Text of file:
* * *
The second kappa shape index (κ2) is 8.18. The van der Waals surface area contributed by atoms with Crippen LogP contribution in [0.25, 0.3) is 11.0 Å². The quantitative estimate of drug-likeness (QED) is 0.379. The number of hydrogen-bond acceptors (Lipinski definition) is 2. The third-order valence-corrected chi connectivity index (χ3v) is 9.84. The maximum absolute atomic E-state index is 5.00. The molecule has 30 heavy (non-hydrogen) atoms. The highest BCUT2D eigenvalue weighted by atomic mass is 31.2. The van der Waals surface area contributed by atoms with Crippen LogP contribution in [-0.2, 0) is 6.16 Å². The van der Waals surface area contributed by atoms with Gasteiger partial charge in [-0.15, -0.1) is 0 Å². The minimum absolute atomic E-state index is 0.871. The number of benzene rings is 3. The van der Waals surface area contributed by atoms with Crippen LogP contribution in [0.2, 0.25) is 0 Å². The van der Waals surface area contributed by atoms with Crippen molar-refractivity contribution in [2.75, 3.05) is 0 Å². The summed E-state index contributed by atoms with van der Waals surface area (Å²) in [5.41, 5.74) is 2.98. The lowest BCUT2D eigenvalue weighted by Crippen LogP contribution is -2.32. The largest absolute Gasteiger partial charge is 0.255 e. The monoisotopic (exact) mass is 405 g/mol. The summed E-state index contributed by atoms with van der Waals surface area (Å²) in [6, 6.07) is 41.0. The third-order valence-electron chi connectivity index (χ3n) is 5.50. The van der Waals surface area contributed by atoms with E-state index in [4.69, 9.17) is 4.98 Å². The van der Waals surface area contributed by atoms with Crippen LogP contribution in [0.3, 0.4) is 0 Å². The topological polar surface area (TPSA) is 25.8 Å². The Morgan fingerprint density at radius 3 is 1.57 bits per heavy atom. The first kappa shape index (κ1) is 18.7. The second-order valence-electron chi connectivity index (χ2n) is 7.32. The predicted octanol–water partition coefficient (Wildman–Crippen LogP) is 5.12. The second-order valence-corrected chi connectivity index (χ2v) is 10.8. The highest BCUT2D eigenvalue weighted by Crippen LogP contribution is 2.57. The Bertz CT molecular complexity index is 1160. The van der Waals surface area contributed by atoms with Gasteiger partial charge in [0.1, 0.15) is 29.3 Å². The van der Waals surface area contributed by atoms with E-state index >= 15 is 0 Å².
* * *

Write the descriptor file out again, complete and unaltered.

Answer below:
The second kappa shape index (κ2) is 8.18. The van der Waals surface area contributed by atoms with Crippen LogP contribution in [0.25, 0.3) is 11.0 Å². The quantitative estimate of drug-likeness (QED) is 0.379. The number of hydrogen-bond acceptors (Lipinski definition) is 2. The third-order valence-corrected chi connectivity index (χ3v) is 9.84. The maximum absolute atomic E-state index is 5.00. The molecule has 30 heavy (non-hydrogen) atoms. The highest BCUT2D eigenvalue weighted by atomic mass is 31.2. The van der Waals surface area contributed by atoms with Crippen LogP contribution in [-0.2, 0) is 6.16 Å². The van der Waals surface area contributed by atoms with Gasteiger partial charge in [-0.15, -0.1) is 0 Å². The minimum absolute atomic E-state index is 0.871. The number of benzene rings is 3. The van der Waals surface area contributed by atoms with Crippen LogP contribution in [0.2, 0.25) is 0 Å². The van der Waals surface area contributed by atoms with Crippen molar-refractivity contribution in [2.75, 3.05) is 0 Å². The summed E-state index contributed by atoms with van der Waals surface area (Å²) in [5.41, 5.74) is 2.98. The lowest BCUT2D eigenvalue weighted by Crippen LogP contribution is -2.32. The largest absolute Gasteiger partial charge is 0.255 e. The monoisotopic (exact) mass is 405 g/mol. The summed E-state index contributed by atoms with van der Waals surface area (Å²) in [6, 6.07) is 41.0. The third-order valence-electron chi connectivity index (χ3n) is 5.50. The van der Waals surface area contributed by atoms with E-state index in [4.69, 9.17) is 4.98 Å². The van der Waals surface area contributed by atoms with Crippen LogP contribution in [0.3, 0.4) is 0 Å². The topological polar surface area (TPSA) is 25.8 Å². The Morgan fingerprint density at radius 3 is 1.57 bits per heavy atom. The first kappa shape index (κ1) is 18.7. The second-order valence-electron chi connectivity index (χ2n) is 7.32. The predicted octanol–water partition coefficient (Wildman–Crippen LogP) is 5.12. The second-order valence-corrected chi connectivity index (χ2v) is 10.8. The highest BCUT2D eigenvalue weighted by Crippen LogP contribution is 2.57. The Bertz CT molecular complexity index is 1160. The van der Waals surface area contributed by atoms with Gasteiger partial charge in [0.1, 0.15) is 29.3 Å². The van der Waals surface area contributed by atoms with E-state index >= 15 is 0 Å².